‘Biology doesn’t wait’: Australians overestimate IVF success

Anastasia Tsirtsakis

15/10/2020 3:55:20 PM

Research shows GPs are well-placed to offer preconception advice to people of reproductive age.

Doctor having a discussion with a young couple.
Most people aren’t aware that a woman’s fertility starts to decline from around age 30.

One in six Australian couples of reproductive age will experience difficulties conceiving a child.
Australian netballer Liz Ellis is among them.
At 38, she struggled with secondary infertility, round after round of IVF and miscarriages for five years, before conceiving her son at 43.
‘I really beat myself up for not trying sooner,’ she said. ‘I just didn’t understand the ramifications of putting it off.
‘I just assumed we’d try for six to 12 months and if it didn’t work we’d go to IVF, spend the money, and have a child. It’s not until you do a few IVF cycles and it fails that you think “Wow, there is no guarantee”.’
Age is the biggest factor affecting fertility.
Women younger than 30 have about a 20% chance of getting pregnant each month, dropping to about 5% at age 40. While for children conceived to men in their mid-40s, there is an increased risk of miscarriage and some conditions such as autism.
But like Liz, many underestimate when fertility starts to decline.
A yet-to-published survey of more than 700 Australians of reproductive age, conducted for Your Fertility, found more than half (58%) believed a woman’s fertility starts to decline from age 35 or older – only 31% knew the decline starts around age 30. Just 14% understood that male fertility declines from about the age of 45.
Most respondents also overestimated IVF success rates, estimating more than 20% for a woman in her 40s.
Dr Karin Hammarberg is a Senior Research Fellow at Monash University and Senior Research Officer at the Victorian Assisted Reproductive Treatment Authority (VARTA).
Having worked in IVF for 20 years, she told newsGP the lack of fertility education is ‘striking’.
‘IVF cannot work miracles. The chance of having a baby after one IVF attempt is about 30% for women aged under 35, but it’s only about 10% for women aged 40–44,’ Dr Hammarberg said.
‘For women over 45 there’s almost zero chance.’
The theme of this year’s Fertility Week (12–18 October) is ‘Age and Fertility – Know the facts’.
Dr Hammarberg says the concept of reproductive life planning is important.
‘It might sound a bit weird, but if you think of everything you want to do in life, when you ask young people if they want to have children nearly everyone says yes and nearly everyone says they want to have at least two or three,’ she said.
‘If you think that your fertility is completely intact until you’re 35 or 40 and you start trying then, you might actually have that first child, but you might miss out on having the second or the third that you thought you might have.
‘Age is cruel in that way. So it’s really getting people to be a bit more realistic about what the limitations are in terms of both female and male fertility.’

Karin-Hammarberg-article.jpgDr Karin Hammarberg says the lack of fertility education is ‘striking’.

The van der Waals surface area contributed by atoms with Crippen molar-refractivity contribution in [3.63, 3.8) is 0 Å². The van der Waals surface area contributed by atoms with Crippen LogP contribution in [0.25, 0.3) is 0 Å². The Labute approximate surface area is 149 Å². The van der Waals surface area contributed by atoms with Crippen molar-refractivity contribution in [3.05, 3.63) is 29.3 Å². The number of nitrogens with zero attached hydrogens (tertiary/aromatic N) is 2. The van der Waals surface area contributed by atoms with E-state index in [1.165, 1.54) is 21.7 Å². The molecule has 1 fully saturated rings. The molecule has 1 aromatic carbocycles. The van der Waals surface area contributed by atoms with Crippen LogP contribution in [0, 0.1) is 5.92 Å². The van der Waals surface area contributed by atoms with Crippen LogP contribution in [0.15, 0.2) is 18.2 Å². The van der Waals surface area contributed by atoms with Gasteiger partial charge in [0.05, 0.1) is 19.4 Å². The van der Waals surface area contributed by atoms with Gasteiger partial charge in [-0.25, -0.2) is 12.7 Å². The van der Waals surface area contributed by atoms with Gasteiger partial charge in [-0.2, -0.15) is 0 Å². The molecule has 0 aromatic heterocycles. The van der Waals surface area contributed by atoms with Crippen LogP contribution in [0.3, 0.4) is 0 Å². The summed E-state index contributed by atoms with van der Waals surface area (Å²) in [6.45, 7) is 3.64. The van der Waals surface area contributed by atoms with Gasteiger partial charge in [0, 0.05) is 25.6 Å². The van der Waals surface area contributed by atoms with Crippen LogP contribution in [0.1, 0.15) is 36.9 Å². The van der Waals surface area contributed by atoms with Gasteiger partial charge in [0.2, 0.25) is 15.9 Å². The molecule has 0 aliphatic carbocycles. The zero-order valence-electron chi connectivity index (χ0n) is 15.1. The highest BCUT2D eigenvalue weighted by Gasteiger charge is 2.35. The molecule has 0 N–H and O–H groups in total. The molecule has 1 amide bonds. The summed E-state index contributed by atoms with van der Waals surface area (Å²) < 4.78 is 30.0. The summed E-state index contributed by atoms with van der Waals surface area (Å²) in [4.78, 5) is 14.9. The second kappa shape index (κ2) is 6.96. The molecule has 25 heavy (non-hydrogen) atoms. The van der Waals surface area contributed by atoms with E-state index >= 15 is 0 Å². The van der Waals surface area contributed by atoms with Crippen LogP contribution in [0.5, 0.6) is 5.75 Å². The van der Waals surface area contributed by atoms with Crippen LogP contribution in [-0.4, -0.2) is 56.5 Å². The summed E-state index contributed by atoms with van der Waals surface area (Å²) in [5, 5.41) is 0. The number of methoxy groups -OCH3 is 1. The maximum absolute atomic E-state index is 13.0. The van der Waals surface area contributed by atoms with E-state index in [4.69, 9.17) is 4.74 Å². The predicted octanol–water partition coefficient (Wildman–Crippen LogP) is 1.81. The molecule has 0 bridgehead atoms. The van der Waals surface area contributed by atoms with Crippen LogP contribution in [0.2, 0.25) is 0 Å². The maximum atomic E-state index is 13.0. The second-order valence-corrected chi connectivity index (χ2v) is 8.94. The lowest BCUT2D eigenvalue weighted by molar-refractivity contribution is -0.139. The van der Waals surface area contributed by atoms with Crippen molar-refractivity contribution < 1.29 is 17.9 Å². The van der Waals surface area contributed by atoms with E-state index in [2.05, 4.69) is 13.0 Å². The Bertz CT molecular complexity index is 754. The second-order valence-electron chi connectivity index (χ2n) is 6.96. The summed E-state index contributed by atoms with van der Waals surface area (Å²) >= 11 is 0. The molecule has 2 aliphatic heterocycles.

Optimal parental preconception health has been found to benefit reproductive outcomes, yet research shows preconception health promotion is not routinely offered in primary healthcare settings.
And when it is, women are often the focus.
A survey of 304 GPs in Australia found while two-thirds agreed that it was their role to discuss male fertility, nearly 80% practiced this only occasionally. Most GPs (90%) said they did not feel confident in their knowledge about modifiable factors that affect male fertility.
Dr Hammarberg says the Fertility Week campaign aims to bring men along for the conversation.
‘Men often say that they’re not ready. But from our point of view, biology doesn’t wait,’ she said.
‘It’s important to know what’s actually possible biologically. So if you’re ready or not, you kind of have to get going at some point if having children is really important to you.’
Despite the perceived sensitivities around the topic, a population survey of Australian women and men found three in four (74%) would not mind if their GP asked them about their pregnancy intentions.
‘GPs often think that “It’s not a question I can bring up. They can bring it up with me, I don’t need to proactively ask”. When in fact, the way it has to be is that GPs ask it as a routine part of a consultation, whether it’s about reproductive health or not,’ she said.
Dr Hammarberg acknowledges that GPs are often pressed for time, but says it’s about starting the conversation. 
‘GPs are really run off their feet … you have 15 minutes to solve their health problem and then you’re supposed to talk to them about this as well,’ she said.
‘But the key is to use simple conversation starters to ascertain intention. It’s not that you need to talk about all this in depth at that conversation, it’s just making sure that you cover it.
‘That is the opportunity to say “If you really don’t want children, make sure that you use reliable contraception” or “If you plan to have children, come back and see me before you start trying and we can go through it with your partner – both people should come back – and be aware that there are things you can do to improve [your chances]”.
‘This would also then tie in with “If you really want to have children, what age do you think you might be wanting to try?” Weave in this idea that fertility really does have its limitations and it’s not going to be there forever. By 35 you might be starting to struggle.
‘Make people think about it and give them the information they need to make good decisions.
‘When the intention is there, this is such an important moment where we can do things to make sure that the baby is healthy.
‘I can assure you, people are very motivated. If they want to have children they want to do the best they can.’
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